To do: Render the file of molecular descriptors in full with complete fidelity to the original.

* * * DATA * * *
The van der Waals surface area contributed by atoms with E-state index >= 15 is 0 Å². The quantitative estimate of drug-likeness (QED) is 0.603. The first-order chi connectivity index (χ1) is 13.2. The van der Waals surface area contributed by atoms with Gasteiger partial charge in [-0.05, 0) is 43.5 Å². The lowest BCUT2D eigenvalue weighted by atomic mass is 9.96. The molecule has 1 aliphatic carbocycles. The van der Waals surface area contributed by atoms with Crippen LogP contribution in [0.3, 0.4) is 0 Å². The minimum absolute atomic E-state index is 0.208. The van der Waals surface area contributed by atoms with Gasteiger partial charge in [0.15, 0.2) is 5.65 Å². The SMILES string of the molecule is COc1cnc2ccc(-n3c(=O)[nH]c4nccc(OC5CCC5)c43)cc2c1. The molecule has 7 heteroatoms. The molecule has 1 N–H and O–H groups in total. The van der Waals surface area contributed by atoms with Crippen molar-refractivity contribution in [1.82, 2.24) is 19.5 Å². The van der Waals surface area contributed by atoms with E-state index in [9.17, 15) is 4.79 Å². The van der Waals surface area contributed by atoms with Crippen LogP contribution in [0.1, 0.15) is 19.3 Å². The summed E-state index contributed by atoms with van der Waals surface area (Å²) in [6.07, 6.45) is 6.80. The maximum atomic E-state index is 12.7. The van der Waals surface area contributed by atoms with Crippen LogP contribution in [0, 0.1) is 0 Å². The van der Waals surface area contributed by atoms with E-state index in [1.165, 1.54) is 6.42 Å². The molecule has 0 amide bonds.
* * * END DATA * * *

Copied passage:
The van der Waals surface area contributed by atoms with E-state index >= 15 is 0 Å². The quantitative estimate of drug-likeness (QED) is 0.603. The first-order chi connectivity index (χ1) is 13.2. The van der Waals surface area contributed by atoms with Gasteiger partial charge in [-0.05, 0) is 43.5 Å². The lowest BCUT2D eigenvalue weighted by atomic mass is 9.96. The molecule has 1 aliphatic carbocycles. The van der Waals surface area contributed by atoms with Crippen LogP contribution in [0.3, 0.4) is 0 Å². The minimum absolute atomic E-state index is 0.208. The van der Waals surface area contributed by atoms with Gasteiger partial charge in [0.15, 0.2) is 5.65 Å². The SMILES string of the molecule is COc1cnc2ccc(-n3c(=O)[nH]c4nccc(OC5CCC5)c43)cc2c1. The molecule has 7 heteroatoms. The molecule has 1 N–H and O–H groups in total. The van der Waals surface area contributed by atoms with Crippen molar-refractivity contribution in [1.82, 2.24) is 19.5 Å². The van der Waals surface area contributed by atoms with E-state index in [9.17, 15) is 4.79 Å². The van der Waals surface area contributed by atoms with Crippen LogP contribution in [0.1, 0.15) is 19.3 Å². The summed E-state index contributed by atoms with van der Waals surface area (Å²) in [6.07, 6.45) is 6.80. The maximum atomic E-state index is 12.7. The van der Waals surface area contributed by atoms with Crippen LogP contribution in [0, 0.1) is 0 Å². The van der Waals surface area contributed by atoms with E-state index in [1.165, 1.54) is 6.42 Å². The molecule has 0 amide bonds.